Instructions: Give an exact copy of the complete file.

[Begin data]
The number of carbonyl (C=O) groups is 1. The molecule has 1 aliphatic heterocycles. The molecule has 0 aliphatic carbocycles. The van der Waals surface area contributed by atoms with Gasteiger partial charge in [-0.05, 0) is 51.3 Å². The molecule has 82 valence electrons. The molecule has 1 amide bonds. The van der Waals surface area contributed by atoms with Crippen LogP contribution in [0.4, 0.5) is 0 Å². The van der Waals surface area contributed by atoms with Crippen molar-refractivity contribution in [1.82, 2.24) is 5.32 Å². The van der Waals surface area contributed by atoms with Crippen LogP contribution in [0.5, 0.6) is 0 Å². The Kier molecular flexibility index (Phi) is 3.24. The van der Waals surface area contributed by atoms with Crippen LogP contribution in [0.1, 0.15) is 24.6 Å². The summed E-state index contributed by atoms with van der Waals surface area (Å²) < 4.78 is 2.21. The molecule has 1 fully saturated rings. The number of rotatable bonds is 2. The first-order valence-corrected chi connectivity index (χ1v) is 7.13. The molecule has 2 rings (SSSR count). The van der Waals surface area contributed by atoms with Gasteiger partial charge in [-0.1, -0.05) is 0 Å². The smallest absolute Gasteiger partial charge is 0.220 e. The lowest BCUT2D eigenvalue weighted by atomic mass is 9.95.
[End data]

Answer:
The number of carbonyl (C=O) groups is 1. The molecule has 1 aliphatic heterocycles. The molecule has 0 aliphatic carbocycles. The van der Waals surface area contributed by atoms with Gasteiger partial charge in [-0.05, 0) is 51.3 Å². The molecule has 82 valence electrons. The molecule has 1 amide bonds. The van der Waals surface area contributed by atoms with Crippen LogP contribution in [0.4, 0.5) is 0 Å². The van der Waals surface area contributed by atoms with Crippen molar-refractivity contribution in [1.82, 2.24) is 5.32 Å². The van der Waals surface area contributed by atoms with Crippen LogP contribution in [0.5, 0.6) is 0 Å². The Kier molecular flexibility index (Phi) is 3.24. The van der Waals surface area contributed by atoms with Crippen LogP contribution in [0.1, 0.15) is 24.6 Å². The summed E-state index contributed by atoms with van der Waals surface area (Å²) < 4.78 is 2.21. The molecule has 1 fully saturated rings. The number of rotatable bonds is 2. The first-order valence-corrected chi connectivity index (χ1v) is 7.13. The molecule has 2 rings (SSSR count). The van der Waals surface area contributed by atoms with Gasteiger partial charge in [-0.1, -0.05) is 0 Å². The smallest absolute Gasteiger partial charge is 0.220 e. The lowest BCUT2D eigenvalue weighted by atomic mass is 9.95.